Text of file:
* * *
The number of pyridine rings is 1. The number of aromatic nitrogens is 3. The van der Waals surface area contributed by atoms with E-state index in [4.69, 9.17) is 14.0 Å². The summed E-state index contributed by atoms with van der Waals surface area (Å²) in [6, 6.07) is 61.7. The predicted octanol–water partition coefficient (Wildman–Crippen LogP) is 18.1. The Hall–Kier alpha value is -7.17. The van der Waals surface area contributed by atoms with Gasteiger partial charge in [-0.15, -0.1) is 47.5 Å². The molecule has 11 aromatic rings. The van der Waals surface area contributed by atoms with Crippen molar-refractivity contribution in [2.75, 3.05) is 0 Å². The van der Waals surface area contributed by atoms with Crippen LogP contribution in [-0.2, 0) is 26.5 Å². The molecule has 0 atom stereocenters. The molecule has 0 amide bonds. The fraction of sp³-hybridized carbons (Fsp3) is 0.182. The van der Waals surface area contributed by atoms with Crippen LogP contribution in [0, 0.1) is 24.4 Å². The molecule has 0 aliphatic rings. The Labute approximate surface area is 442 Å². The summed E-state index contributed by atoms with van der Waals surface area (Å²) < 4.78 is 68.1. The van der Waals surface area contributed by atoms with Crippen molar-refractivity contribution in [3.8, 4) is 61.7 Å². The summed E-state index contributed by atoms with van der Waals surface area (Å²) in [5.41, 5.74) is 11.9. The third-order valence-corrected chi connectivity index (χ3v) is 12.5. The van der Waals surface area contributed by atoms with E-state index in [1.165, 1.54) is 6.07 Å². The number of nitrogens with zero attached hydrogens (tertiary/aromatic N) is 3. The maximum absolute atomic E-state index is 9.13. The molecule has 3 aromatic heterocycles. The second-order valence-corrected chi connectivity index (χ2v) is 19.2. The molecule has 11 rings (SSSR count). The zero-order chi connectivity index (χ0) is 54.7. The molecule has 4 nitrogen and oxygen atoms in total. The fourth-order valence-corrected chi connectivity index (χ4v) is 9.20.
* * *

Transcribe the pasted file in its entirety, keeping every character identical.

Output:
The number of pyridine rings is 1. The number of aromatic nitrogens is 3. The van der Waals surface area contributed by atoms with E-state index in [4.69, 9.17) is 14.0 Å². The summed E-state index contributed by atoms with van der Waals surface area (Å²) in [6, 6.07) is 61.7. The predicted octanol–water partition coefficient (Wildman–Crippen LogP) is 18.1. The Hall–Kier alpha value is -7.17. The van der Waals surface area contributed by atoms with Gasteiger partial charge in [-0.15, -0.1) is 47.5 Å². The molecule has 11 aromatic rings. The van der Waals surface area contributed by atoms with Crippen molar-refractivity contribution in [2.75, 3.05) is 0 Å². The van der Waals surface area contributed by atoms with Crippen LogP contribution in [-0.2, 0) is 26.5 Å². The molecule has 0 atom stereocenters. The molecule has 0 amide bonds. The fraction of sp³-hybridized carbons (Fsp3) is 0.182. The van der Waals surface area contributed by atoms with Crippen LogP contribution in [0, 0.1) is 24.4 Å². The molecule has 0 aliphatic rings. The Labute approximate surface area is 442 Å². The summed E-state index contributed by atoms with van der Waals surface area (Å²) < 4.78 is 68.1. The van der Waals surface area contributed by atoms with Crippen molar-refractivity contribution in [3.8, 4) is 61.7 Å². The summed E-state index contributed by atoms with van der Waals surface area (Å²) in [5.41, 5.74) is 11.9. The third-order valence-corrected chi connectivity index (χ3v) is 12.5. The van der Waals surface area contributed by atoms with E-state index in [1.165, 1.54) is 6.07 Å². The number of nitrogens with zero attached hydrogens (tertiary/aromatic N) is 3. The maximum absolute atomic E-state index is 9.13. The molecule has 3 aromatic heterocycles. The second-order valence-corrected chi connectivity index (χ2v) is 19.2. The molecule has 11 rings (SSSR count). The zero-order chi connectivity index (χ0) is 54.7. The molecule has 4 nitrogen and oxygen atoms in total. The fourth-order valence-corrected chi connectivity index (χ4v) is 9.20.